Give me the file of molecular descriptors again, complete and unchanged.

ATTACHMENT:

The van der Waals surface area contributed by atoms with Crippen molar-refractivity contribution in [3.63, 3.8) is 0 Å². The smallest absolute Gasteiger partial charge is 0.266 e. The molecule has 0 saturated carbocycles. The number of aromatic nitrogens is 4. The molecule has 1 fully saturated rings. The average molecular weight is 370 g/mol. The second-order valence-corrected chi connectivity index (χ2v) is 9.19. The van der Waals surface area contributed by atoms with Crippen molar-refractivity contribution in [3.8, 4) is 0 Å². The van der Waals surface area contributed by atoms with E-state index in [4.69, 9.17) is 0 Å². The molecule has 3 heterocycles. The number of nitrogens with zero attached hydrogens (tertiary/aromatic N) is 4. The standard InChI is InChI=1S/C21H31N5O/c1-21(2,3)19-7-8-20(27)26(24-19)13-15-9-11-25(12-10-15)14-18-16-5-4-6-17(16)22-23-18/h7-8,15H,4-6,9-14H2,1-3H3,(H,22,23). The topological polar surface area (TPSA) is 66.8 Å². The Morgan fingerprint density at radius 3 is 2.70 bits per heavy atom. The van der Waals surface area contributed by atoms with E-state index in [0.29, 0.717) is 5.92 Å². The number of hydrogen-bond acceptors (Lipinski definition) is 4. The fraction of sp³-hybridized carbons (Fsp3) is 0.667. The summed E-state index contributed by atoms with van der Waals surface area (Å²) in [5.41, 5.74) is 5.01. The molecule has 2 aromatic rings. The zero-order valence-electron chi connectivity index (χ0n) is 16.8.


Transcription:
The van der Waals surface area contributed by atoms with Crippen molar-refractivity contribution in [3.63, 3.8) is 0 Å². The smallest absolute Gasteiger partial charge is 0.266 e. The molecule has 0 saturated carbocycles. The number of aromatic nitrogens is 4. The molecule has 1 fully saturated rings. The average molecular weight is 370 g/mol. The second-order valence-corrected chi connectivity index (χ2v) is 9.19. The van der Waals surface area contributed by atoms with Crippen molar-refractivity contribution in [3.8, 4) is 0 Å². The van der Waals surface area contributed by atoms with E-state index in [4.69, 9.17) is 0 Å². The molecule has 3 heterocycles. The number of nitrogens with zero attached hydrogens (tertiary/aromatic N) is 4. The standard InChI is InChI=1S/C21H31N5O/c1-21(2,3)19-7-8-20(27)26(24-19)13-15-9-11-25(12-10-15)14-18-16-5-4-6-17(16)22-23-18/h7-8,15H,4-6,9-14H2,1-3H3,(H,22,23). The topological polar surface area (TPSA) is 66.8 Å². The Morgan fingerprint density at radius 3 is 2.70 bits per heavy atom. The van der Waals surface area contributed by atoms with E-state index in [0.29, 0.717) is 5.92 Å². The number of hydrogen-bond acceptors (Lipinski definition) is 4. The fraction of sp³-hybridized carbons (Fsp3) is 0.667. The summed E-state index contributed by atoms with van der Waals surface area (Å²) in [5.41, 5.74) is 5.01. The molecule has 2 aromatic rings. The zero-order valence-electron chi connectivity index (χ0n) is 16.8.